Introduction: “Gattai Girls” is a series of posts dedicated to looking at giant robot anime featuring prominent female characters due to their relative rarity within that genre.
Here, “prominent” is primarily defined by two traits. First, the female character has to be either a main character (as opposed to a sidekick or support character), or she has to be in a role which distinguishes her. Second, the female character has to actually pilot a giant robot, preferrably the main giant robot of the series she’s in.
For example, Aim for the Top! would qualify because of Noriko (main character, pilots the most important mecha of her show), while Vision of Escaflowne would not, because Hitomi does not engage in any combat despite being a main character, nor would Full Metal Panic! because the most prominent robot pilot, Melissa Mao, is not prominent enough.
At face value, Idolmaster: Xenoglossia is a perplexing title. Why in the world would the very first anime for The iDOLM@STER, a video game about managing Japanese idols, be a mecha series where the girls strive to save the Earth rather than give successful stage performances? When you get under the surface, though, it results in an even greater cognitive dissonance between the franchise’s origins as an idol sim franchise and this science fiction story ostensibly built on its foundation.
The confusion begins from the very basis of Xenoglossia. The premise is that high schooler Amami Haruka is unexpectedly recruited to potentially become one of the “Idolmasters,” pilots of world-defending robots called iDOLS. Outside of Xenoglossia, the name of the franchise refers to the player as an idol producer. That’s a simple enough change to accept given the story’s setting, but where the show throws the hardest curveballs is the portrayal of its characters.
Despite this being a franchise where fans support the actors who play their favorite idols, the entire voice cast was changed for Xenoglossia. It’s an extremely odd decision in hindsight, but what makes it all the more strange is that the changes don’t stop there: age, size, personality, and more are drastically altered to the point that many characters become almost unrecognizable. The best example is the character of Takatsuki Yayoi. In The iDOLM@STER proper, she’s a small and energetic girl in her early teens known for her high-pitched voice and signature squeal of excitement. In Xenoglossia, she’s noticeably taller and bustier, is the only actual conventional idol in the show, loves to wear mascot outfits), and is much more antagonistic towards Minase Iori.
I’m not a huge The iDOLM@STER fan, but I’ve watched the anime and have a decent idea of the core cast and their personalities. On some level, it’s impossible for me to fully divorce my preconceived notions, but this level of change is beyond rare. The closest example I can think of is the first Comic Party anime, where a high schooler got aged up and a middle schooler got aged down for seemingly no reason. It’s as if the creators of Xenoglossia just looked at some preliminary character sketches and just went their own way without regard for the source material.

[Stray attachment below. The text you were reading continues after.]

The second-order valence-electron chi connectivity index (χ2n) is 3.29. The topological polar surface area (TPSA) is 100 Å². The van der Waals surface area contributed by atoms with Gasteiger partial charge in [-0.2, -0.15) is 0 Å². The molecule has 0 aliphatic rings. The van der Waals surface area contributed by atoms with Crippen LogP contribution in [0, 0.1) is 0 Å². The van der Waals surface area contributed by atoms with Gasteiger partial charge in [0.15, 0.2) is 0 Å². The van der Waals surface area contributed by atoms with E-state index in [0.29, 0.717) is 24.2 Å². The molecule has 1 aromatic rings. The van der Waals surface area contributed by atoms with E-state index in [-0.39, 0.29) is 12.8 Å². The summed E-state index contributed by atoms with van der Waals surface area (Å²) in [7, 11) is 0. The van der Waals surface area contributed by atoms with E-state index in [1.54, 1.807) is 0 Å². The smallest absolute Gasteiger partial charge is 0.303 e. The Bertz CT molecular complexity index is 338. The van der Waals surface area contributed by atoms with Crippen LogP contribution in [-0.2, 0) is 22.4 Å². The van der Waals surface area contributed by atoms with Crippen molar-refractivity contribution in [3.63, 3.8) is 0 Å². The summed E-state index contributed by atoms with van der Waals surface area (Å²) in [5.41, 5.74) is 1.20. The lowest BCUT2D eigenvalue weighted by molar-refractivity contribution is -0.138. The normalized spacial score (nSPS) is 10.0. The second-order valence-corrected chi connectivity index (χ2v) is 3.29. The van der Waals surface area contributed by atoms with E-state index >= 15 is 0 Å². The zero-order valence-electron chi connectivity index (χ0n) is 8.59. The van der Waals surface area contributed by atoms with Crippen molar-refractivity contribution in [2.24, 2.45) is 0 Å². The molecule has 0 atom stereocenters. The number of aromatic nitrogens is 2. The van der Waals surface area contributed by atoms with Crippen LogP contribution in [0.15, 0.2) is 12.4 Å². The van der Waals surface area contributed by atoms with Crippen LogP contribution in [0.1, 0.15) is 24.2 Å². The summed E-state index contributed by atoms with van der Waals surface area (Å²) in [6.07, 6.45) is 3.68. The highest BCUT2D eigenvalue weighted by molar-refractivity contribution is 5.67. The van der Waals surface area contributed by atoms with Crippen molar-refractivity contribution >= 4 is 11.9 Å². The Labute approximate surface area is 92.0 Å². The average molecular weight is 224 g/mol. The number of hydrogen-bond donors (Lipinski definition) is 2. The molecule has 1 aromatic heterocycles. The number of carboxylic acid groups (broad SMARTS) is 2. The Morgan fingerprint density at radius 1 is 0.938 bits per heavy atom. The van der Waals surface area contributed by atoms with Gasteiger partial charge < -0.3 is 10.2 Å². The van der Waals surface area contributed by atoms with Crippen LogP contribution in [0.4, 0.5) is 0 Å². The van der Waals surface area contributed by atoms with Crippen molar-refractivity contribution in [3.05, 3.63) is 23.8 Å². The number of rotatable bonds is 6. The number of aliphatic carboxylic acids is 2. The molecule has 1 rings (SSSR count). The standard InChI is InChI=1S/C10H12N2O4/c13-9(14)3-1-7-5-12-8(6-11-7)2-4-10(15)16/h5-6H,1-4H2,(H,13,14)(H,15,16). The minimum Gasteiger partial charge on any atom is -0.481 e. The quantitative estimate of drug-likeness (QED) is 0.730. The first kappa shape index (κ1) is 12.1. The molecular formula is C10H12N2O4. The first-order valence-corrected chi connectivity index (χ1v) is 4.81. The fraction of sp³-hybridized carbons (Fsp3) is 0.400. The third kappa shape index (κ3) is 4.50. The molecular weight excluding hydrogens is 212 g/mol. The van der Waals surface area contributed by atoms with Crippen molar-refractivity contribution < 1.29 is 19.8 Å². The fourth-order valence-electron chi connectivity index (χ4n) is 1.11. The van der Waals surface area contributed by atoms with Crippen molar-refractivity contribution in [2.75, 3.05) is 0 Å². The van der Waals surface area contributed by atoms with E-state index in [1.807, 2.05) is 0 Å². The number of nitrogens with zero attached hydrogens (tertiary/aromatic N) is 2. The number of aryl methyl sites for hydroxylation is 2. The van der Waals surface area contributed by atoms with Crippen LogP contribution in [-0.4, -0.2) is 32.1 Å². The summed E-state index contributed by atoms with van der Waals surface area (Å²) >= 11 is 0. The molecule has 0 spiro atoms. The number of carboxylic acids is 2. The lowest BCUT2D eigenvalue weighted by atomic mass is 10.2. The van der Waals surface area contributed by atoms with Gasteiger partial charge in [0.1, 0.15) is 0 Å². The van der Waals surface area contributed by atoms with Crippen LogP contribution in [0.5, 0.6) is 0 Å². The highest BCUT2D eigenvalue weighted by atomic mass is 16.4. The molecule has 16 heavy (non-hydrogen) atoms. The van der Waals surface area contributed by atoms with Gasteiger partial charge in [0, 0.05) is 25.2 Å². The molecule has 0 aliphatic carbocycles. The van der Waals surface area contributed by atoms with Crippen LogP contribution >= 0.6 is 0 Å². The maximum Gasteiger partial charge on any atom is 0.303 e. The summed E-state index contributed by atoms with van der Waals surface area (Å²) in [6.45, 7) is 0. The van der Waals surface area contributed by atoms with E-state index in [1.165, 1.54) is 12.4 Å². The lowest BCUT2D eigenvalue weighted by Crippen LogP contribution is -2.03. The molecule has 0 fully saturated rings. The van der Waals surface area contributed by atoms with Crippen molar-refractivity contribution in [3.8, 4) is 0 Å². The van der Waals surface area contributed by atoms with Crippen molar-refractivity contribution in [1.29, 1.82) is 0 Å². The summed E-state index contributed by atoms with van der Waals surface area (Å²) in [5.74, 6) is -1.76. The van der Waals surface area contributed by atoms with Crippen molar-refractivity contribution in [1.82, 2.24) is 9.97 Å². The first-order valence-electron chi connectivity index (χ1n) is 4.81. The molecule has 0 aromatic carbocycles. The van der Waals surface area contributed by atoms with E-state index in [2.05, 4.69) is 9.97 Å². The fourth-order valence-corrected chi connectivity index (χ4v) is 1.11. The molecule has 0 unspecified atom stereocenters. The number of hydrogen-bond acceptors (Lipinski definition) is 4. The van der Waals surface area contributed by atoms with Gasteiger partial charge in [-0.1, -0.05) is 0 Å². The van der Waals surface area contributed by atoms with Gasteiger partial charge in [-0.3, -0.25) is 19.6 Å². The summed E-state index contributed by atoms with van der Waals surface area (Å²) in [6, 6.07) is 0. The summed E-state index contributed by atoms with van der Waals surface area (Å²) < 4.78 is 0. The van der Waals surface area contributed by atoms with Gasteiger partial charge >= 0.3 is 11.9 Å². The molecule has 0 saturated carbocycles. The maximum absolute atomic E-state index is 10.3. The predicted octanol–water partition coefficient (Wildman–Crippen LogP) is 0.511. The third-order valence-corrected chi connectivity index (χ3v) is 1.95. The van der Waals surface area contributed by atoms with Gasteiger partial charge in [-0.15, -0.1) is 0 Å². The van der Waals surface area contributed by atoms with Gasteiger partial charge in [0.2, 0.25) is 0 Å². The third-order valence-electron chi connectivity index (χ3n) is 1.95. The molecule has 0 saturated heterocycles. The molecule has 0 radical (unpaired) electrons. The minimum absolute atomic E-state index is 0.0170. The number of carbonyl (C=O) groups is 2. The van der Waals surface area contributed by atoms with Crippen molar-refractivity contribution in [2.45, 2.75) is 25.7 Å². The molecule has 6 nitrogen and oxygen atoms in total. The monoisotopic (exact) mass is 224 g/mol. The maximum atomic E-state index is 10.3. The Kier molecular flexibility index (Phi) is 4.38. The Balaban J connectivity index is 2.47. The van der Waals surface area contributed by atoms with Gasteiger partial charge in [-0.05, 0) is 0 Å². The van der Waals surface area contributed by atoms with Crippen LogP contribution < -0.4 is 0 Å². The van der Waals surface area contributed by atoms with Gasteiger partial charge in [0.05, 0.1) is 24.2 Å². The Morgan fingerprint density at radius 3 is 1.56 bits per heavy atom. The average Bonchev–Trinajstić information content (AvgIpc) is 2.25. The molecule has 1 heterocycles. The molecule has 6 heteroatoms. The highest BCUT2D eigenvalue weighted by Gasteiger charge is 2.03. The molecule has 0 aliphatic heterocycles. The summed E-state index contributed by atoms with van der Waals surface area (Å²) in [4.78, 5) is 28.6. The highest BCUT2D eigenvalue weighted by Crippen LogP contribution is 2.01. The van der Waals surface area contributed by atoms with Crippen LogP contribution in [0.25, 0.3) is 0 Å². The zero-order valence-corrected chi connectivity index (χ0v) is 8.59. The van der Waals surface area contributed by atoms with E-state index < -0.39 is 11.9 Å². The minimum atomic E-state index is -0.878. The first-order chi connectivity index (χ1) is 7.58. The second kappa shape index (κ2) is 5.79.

Funnily enough, the only character who’s mostly like her original self is the franchise’s flagship heroine and Xenoglossia protagonist, Amami Haruka. Her personality remains optimistic and hard-working, though tinged here with a bit of self-doubt as to what she’s capable of. But when she’s surrounded by an endless parade of bizarre doppelgangers, something always feels a little off. If one can ignore that to a degree, the show gets more enjoyable.
In terms of Haruka or any other character’s portrayal as giant robot pilots, they’re never upstaged by any male characters swooping in to save the day; in fact, there aren’t any male pilots at all. Different characters struggle with different aspects of being Idolmasters, and much of the plot is built around striving to overcome those challenges. There’s also a great deal more nudity and sexual behavior (including possibly incest?!) than would be expected of something based on The iDOLM@STER—which might be a dealbreaker for those who strongly believe in the whole “idol purity” concept, but still feels kind of odd for even those of us who don’t.
The relationship between the Idolmasters and their iDOLS also arguably runs counter to “idol purity” because the way they talk about the robots makes them seem on some level like giant mechanical boyfriends—especially the main iDOL, Imber. The robots are shown to be sentient on some level, and the way some characters work to become worthy of and accepted by the mecha while others treat them like companions comes across more like romantic fiction at times. The entire setup of Xenoglossia is conducive to this, showing itself to be the kind of anime where the requisite to becoming Idolmasters has angst-filled drama baked in.
Idolmaster Xenoglossia we got could never be made today. It came out at a time when The iDOLM@STER was a much smaller deal, as evidenced by the fact that the girls are all based on their designs from the first game rather than the revised versions from The iDOLM@STER 2 that have since been codified. This early on, Xenoglossia followed in the fine (?) tradition of titles like Lunar Legend Tsukihime, where it was assumed that a fledgling idol manager franchise needed a boost in star power and storytelling from the anime industry. Now, the shoe’s on the other foot, and if they were to attempt this again, it’d be all but inevitable that the characters would adhere much more closely to their original selves. It’s a historical curiosity, indeed.